CSS Floats: Images

The Theory

The CSS float property is very important to learn. A great number of web layout techniques depend upon floats.

The float property can have three values: right, left, or none.

An element with a float property applied will go as far to the left or the right as it can. Content that comes later in the html will come up beside it.

The most obvious use of the float property is to have text wrap around images.

The Practice

To demonstrate, please download these files. When the files are unzipped, you will be left with a folder called basic_floats.

In your web text editor, open up the index.html file. You will see that this is a very basic file: a few headers, a bunch of paragraphs, and a number of images inserted into a few of those paragraphs.

Test the file in a browser. It should look like this:

Obviously, the alignment of the text and images leaves a lot to be desired. Let’s fix that.

In the <head> of the document, you’ll notice that I’ve already “wired in” the link to the stylesheet. Open up the styles.css file and add the following bit of CSS

img {
float: right;

Save the stylesheet. Test the html page. It should now look like this:

This is an improvement. However, the problem with what we’ve done is that every image in the site will be floated to the right. When we define a style for img, we are styling all images.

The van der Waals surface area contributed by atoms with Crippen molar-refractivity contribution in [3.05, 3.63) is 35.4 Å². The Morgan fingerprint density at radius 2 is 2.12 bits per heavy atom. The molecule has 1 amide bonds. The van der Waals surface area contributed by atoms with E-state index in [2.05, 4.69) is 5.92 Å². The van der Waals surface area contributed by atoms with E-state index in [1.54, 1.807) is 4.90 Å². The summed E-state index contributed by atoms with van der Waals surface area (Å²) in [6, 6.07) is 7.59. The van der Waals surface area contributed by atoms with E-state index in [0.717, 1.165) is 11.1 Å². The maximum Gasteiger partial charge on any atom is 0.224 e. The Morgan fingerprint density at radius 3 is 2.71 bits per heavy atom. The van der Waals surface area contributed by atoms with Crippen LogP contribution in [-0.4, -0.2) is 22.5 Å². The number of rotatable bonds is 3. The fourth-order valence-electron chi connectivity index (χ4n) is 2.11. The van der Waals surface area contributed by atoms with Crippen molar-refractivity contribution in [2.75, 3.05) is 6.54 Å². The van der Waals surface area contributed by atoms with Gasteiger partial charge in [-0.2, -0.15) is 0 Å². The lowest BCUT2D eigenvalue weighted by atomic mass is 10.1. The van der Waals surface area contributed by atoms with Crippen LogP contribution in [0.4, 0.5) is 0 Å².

How do we style different images differently?

The Solution: Class Styles

When we make styles for h1, h2, h3, ul, li, img, body, etc, we are styling pre-existing HTML elements.

However, if we want to style only some of these elements, we can use classes.

In the css, the classname is preceded with a period. In the HTML, it is added to tags as an attribute.

Here is some sample code, taken from our document. As you can guess, it puts an image into the page:

<img src= "images/6L6.jpg"  alt= "6L6">

The tag is <img>. Right now there are two attributes: src and alt.

Attributes are, in other words, just additional information about a tag. They most commonly appear in the form attribute= “value” (such as width= “220”).

Go back to your stylesheet. Make the following two styles:

.floatright {
float: right;

.floatleft {

Remember: we put a dot in front of class names in the CSS.

Save the stylesheet. If we test the html page, we won’t notice any difference. This is because there is not yet any reference to either of these newly created styles in the html.

To fix that, add class= “floatright” to one of the img tags. For example:

<img src= "images/6L6.jpg" alt= "6L6" class= "floatright">

Save and test this html page. It should now look like this:

Add class= “floatleft” as an attribute to another image. The page should now look this:

Add the floatright or floatleft class as attributes to the other images in the page.

Of course, the text that’s wrapping around each image is practically touching it. To improve that, add some margin to each of your class styles:

.floatright {
float: right;
margin-left: 8px;

.floatleft {
margin-right: 8px;

Test the html page. You should now see a nicer wrapping of text around image.

Floats, however, aren’t just for images. We can use them to make columns or to achieve other layouts.